Inkheart – review

The latest attempt to turn kid-lit hits into box office gold, Inkheart occupies a comfortable middle ground onscreen. Based on the first in a trilogy of novels by Cornelia Funke, it is less epic than The Chronicles of Narnia, less sprawling than Harry Potter and has significantly fewer lovelorn vampires than Twilight. Still, what Inkheart’s middle-of-the-road sensibility lacks in marketability, it makes up in imagination.

Family action mainstay Brendan Fraser is Mo Folchart, a bookbinder who is also a “silvertongue,” gifted/cursed with the ability to bring objects and characters out of books when he reads them aloud. After disaster strikes while reading a book called (you guessed it) Inkheart, Fraser dedicates his life to finding another copy of the book and righting the wrongs he’s set in motion. Naturally, this will involve coming to terms with the mistakes of the past, thwarting a medieval rogue with delusions of grandeur and doing battle with a giant, evil demon-cloud.

Though the premise lends itself to a gleeful plundering of literary classics, Inkheart is actually fairly tactful when it comes to dredging up beloved characters. The League of Extraordinary Gentlemen showed exactly how roundly Hollywood can ruin even the best reimaginings of literature’s greatest hits, so it’s reassuring when Inkheart limits itself mostly to animals — a ticking crocodile, some winged monkeys, Toto. Aside from residents of Inkheart’s book-within-a-film, the only human to be drawn out of the literary world is one of the thieves from 1,001 Arabian Nights (Rafri Gavron), who pops up when the evil Capricorn (Andy Serkis) tries to get rich quick with some buried treasure.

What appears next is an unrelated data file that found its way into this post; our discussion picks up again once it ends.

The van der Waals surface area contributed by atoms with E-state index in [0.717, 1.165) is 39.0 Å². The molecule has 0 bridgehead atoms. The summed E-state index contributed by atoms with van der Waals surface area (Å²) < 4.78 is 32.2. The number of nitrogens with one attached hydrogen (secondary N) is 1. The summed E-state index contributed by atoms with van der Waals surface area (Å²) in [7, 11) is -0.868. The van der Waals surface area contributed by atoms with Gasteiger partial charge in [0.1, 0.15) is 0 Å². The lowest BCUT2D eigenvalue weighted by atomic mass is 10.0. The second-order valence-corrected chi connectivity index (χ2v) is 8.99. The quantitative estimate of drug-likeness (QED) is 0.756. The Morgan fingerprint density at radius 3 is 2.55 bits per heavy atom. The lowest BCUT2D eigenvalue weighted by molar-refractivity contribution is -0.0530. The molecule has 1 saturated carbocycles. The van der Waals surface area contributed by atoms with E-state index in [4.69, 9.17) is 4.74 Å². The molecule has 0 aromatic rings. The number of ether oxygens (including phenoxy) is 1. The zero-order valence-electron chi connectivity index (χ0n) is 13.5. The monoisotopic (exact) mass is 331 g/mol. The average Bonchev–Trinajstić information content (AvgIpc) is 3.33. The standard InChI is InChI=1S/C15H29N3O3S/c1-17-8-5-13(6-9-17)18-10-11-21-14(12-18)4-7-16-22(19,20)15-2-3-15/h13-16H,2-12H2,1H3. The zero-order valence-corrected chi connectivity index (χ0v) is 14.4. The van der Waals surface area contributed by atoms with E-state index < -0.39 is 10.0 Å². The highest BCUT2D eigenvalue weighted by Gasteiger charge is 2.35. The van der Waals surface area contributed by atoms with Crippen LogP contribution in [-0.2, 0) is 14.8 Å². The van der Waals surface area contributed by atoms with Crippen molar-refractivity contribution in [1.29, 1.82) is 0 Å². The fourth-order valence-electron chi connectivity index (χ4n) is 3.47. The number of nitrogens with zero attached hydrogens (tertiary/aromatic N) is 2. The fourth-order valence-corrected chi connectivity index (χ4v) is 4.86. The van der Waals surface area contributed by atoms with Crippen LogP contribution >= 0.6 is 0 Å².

The film lives on the strength of its bit players. Jim Broadbent is great as Inkheart’s wide-eyed author, amazed to see even his most menacing characters come to life. Helen Mirren relishes the role of Fraser’s aunt, a charmingly bitter recluse who spends her time in a well-stocked library, though she naturally warms up by the film’s end. The Italian landscapes are practically a character in themselves, and are well-suited to the story’s fairy tale elements.

Though it’s entertaining throughout, Inkheart loses steam in its last act. As the story builds to its inevitable climax, plot elements get rushed and characters go through the motions to reach the obligatory happy ending. The script borrows elements from the second Inkheart book in order to wrap things up a little more tightly, and while it makes for a more complete film, it makes things overly convoluted. Given how well the rest of the film skirts the typical book adaptation pitfalls, it’s a shame to see it stumble at the finish line.

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